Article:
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blue Horn Fork Basin

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5.5 mile 8.9 kilometer point to point


Ascent: 2,510' 765 m
Descent: -6' -2 m
High: 12,404' 3,781 m
Low: 9,900' 3,017 m


Avg Grade: 9% (5°)
Max Grade: 27% (15°)


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Trail shared by Tyler Prince

A classic alpine trail offering access to Mt. Harvard and Columbia.

Tyler Prince

Features Fall Colors · Lake · River/Creek · Views · Waterfall · Wildflowers · Wildlife

The road to Cottonwood Creek Trailhead is usually closed for the winter.

The land manager requests dogs be leashed. It's usually not too crowded back here, but if you do see dogs they will probably be unleashed.


From the center of Buena Vista, head west on County Road 350. After 2 miles, turn right onto CR 361. In just shy of a mile, turn left onto dirt CR 361. Continue 5 miles to North Cottonwood Creek Trailhead. There is free parking and camping here, but no potable water or latrine. The trail starts to the west.

Continue up an excellent singletrack trail, low in grade and with few obstacles. In 1.5 miles, pass by a left turn toward Kroenke Lake. Stay right. As the trail steepens there will be more roots. After another 1.5 miles the trees will start to get more spaced out and the trail will be less obvious. As the west slopes of Mt. Columbia come into view, head right towards a boulder field, leaving the Horn Fork Basin Trail, to continue onto the Harvard and Columbia hike.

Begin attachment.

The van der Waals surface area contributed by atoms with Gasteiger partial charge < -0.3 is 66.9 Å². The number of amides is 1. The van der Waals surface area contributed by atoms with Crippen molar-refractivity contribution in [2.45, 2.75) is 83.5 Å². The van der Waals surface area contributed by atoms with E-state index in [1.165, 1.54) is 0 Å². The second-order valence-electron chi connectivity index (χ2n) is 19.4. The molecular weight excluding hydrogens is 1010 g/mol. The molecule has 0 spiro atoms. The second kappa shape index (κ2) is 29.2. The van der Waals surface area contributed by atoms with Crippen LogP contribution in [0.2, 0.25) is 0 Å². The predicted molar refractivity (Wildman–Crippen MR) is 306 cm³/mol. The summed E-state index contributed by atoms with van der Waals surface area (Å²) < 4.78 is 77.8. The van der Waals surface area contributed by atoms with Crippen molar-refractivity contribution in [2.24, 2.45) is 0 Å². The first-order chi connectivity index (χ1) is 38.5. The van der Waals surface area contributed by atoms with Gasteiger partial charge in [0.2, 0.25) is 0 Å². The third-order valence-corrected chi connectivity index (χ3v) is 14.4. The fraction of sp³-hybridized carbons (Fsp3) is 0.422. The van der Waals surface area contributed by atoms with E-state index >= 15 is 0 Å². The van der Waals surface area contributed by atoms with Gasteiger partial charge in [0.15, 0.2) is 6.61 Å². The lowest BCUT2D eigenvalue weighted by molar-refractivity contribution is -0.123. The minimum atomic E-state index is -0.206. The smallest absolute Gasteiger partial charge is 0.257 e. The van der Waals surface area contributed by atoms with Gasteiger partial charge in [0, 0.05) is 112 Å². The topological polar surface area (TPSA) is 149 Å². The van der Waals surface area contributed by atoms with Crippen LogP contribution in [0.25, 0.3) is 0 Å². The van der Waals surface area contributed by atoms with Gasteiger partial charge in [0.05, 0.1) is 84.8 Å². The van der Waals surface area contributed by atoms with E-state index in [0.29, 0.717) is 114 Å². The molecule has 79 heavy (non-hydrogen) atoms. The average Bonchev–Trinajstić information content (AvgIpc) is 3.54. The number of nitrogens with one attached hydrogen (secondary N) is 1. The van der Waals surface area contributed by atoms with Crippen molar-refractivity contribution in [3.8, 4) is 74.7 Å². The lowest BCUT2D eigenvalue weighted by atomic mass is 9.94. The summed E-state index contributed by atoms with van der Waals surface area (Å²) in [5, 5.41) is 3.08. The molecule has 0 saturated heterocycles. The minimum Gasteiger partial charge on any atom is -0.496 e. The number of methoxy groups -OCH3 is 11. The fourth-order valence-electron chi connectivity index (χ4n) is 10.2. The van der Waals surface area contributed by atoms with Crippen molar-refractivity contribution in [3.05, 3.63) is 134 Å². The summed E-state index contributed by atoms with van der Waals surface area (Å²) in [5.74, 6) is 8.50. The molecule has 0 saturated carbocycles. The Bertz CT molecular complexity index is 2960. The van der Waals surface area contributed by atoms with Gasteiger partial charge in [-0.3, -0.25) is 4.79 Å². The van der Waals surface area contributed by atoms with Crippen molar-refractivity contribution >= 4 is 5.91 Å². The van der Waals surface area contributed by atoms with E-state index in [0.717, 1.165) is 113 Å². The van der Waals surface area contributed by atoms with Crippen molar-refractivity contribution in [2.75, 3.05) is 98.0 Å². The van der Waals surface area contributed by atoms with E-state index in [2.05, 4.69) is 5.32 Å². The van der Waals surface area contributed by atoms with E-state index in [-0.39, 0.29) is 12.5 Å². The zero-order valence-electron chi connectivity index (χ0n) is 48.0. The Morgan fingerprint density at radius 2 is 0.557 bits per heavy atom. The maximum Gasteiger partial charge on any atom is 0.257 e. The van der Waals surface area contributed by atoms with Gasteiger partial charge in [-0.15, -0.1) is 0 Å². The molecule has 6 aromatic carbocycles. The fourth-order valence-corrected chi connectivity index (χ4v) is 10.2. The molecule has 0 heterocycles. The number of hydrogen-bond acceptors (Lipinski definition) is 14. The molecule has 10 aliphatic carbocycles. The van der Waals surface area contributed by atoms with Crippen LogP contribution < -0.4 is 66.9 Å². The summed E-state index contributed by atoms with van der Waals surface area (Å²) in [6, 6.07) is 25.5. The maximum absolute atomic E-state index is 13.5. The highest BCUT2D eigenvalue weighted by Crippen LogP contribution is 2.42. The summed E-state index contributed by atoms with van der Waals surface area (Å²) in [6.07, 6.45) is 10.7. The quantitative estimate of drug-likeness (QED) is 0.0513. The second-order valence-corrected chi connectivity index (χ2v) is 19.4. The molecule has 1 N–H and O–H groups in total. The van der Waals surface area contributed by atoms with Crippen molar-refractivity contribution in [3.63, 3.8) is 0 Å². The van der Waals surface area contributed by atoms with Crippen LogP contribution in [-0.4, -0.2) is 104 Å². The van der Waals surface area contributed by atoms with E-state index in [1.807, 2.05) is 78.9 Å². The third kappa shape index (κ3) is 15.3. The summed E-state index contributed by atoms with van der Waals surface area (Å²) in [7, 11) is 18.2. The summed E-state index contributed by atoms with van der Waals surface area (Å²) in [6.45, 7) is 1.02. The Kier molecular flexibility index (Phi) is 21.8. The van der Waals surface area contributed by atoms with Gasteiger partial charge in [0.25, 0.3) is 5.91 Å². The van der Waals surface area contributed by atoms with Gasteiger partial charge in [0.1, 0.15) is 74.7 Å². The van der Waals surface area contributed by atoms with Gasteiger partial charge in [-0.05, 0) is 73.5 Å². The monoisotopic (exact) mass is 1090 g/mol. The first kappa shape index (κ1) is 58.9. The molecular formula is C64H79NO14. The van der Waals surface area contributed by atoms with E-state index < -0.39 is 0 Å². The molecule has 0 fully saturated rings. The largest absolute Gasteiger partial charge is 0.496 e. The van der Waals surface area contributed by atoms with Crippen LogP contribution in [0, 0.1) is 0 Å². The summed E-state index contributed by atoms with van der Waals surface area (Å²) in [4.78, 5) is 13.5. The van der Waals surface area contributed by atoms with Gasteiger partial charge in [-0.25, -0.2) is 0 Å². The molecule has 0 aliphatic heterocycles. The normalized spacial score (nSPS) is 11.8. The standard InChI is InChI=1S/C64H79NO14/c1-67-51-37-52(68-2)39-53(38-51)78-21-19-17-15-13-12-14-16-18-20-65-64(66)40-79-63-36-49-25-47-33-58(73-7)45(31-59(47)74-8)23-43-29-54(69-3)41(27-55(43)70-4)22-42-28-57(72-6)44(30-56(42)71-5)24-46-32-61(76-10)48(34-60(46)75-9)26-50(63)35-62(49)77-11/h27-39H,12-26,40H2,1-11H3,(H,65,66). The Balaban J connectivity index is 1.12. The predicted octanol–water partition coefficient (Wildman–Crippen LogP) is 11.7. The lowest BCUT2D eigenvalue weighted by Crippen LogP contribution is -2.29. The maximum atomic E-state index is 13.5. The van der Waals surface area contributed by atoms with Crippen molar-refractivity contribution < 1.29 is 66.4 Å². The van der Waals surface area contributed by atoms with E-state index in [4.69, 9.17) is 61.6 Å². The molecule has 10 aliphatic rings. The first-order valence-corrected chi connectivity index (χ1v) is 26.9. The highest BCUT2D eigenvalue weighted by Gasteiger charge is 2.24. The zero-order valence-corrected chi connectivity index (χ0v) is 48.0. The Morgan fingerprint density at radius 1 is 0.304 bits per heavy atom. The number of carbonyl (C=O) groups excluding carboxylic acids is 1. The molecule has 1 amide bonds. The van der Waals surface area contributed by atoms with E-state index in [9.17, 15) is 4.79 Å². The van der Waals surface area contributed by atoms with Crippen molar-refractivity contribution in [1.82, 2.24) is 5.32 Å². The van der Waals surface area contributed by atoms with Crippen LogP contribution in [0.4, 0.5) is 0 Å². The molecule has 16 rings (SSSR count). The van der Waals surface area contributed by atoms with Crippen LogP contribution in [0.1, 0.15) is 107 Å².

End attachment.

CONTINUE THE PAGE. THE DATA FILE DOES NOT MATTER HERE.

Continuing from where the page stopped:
To continue up the Horn Fork Basin Trail, hike straight through the trees, coming into a beautiful basin full of willows and streams. Mt. Harvard is right in front of you; Mt. Columbia to the right. Mt. Yale can be seen to the left as you get higher up.

Navigate through some willows and continue up into the basin. There are few switchbacks, but mostly gentle grades and excellent trail up until this trail gives way to the Mt. Harvard trail.

Flora & Fauna

Upon breaking through a forest full of pines and aspens, you'll come into a basin loaded with wildflowers. Marmots and pika are around too. For some reason, the mountain goats up high are particularly sodium-deprived, to the point where they will follow you around just waiting for you to relieve yourself. The USFS has actually gone so far as to suggest hikers urinate on solid rock instead of dirt trail, thus discouraging these odd creatures from literally eating dirt.


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Sep 23, 2018
Liz Florian
Jul 23, 2008
Karl W

Trail Ratings

  3.5 from 2 votes


  3.5 from 2 votes
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in Colorado


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